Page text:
Zachary Johnson (Costard) on his experiences “playing the fool.”

I have never played a fool, let alone a natural fool. As a beginning actor, I sometimes have trouble connecting with and fully understanding roles. I have never blamed directors for challenging me with priests and the like, but I would like now to thank Pigeon Creek Shakespeare Company for giving me a role that I totally get! Well, not quite yet. I’m close, though. I’ll get him totally by the time we open, I promise.

What I’m trying to say is that I’m having a ton of fun playing Costard in Love’s Labour’s Lost. Almost too much fun. Alright, I admit it; I’ve adopted some of his qualities into my everyday personality. I describe Costard as a lovably vulgar, idiotic, hobo-clown. As one might infer, the adoption of such qualities can be taxing on my personal life. However, I still do it (Hah! I wrote “do it”) for the craft.

Costard, the Forester and Constable Anthony Dull bring the completely uneducated man’s perspective to the play. Costard, comically, understands about half the words in any given conversation. This complicates things, because Costard always manages to confidently toss in his own halfpenny farthing’s worth back into the conversations, no matter which body part he mistakes any given word to mean.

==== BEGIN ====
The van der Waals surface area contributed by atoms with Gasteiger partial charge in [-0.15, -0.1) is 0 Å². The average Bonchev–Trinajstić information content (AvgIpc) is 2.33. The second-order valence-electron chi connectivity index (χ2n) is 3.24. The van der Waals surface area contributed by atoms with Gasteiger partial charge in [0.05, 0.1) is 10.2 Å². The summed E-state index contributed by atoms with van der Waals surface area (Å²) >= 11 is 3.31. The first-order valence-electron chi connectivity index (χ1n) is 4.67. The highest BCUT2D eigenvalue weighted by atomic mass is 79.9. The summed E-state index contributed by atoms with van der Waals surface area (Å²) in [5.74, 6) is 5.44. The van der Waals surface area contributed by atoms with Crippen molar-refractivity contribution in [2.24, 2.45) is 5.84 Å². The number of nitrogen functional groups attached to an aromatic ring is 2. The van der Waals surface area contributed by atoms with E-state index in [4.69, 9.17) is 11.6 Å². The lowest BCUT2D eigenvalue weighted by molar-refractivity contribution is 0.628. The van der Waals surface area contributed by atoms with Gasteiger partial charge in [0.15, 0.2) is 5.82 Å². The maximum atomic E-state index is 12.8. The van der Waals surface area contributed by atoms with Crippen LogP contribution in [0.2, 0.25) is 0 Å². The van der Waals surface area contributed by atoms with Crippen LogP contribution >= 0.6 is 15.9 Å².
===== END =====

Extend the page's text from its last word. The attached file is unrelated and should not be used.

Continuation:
This is my third Shakespeare show, and the second I have done with Pigeon Creek. What amazes me is the amount that I have learned with each new character. From acting with thrust staging to learning to play the concertina, I’ve learned much more than I had ever expected to doing Shakespeare. I’m not done, though. Do you know how many characters Bill’s got? I plan to actually obtain that information, but I’m going to do it Costard’s way: one thing at a time. For now, I’ve got to focus on having a broken shin, getting paid by two yahoos who won’t speak plain English, and learning how to play a tiny accordion for a country wench. Come watch Love’s Labour’s Lost!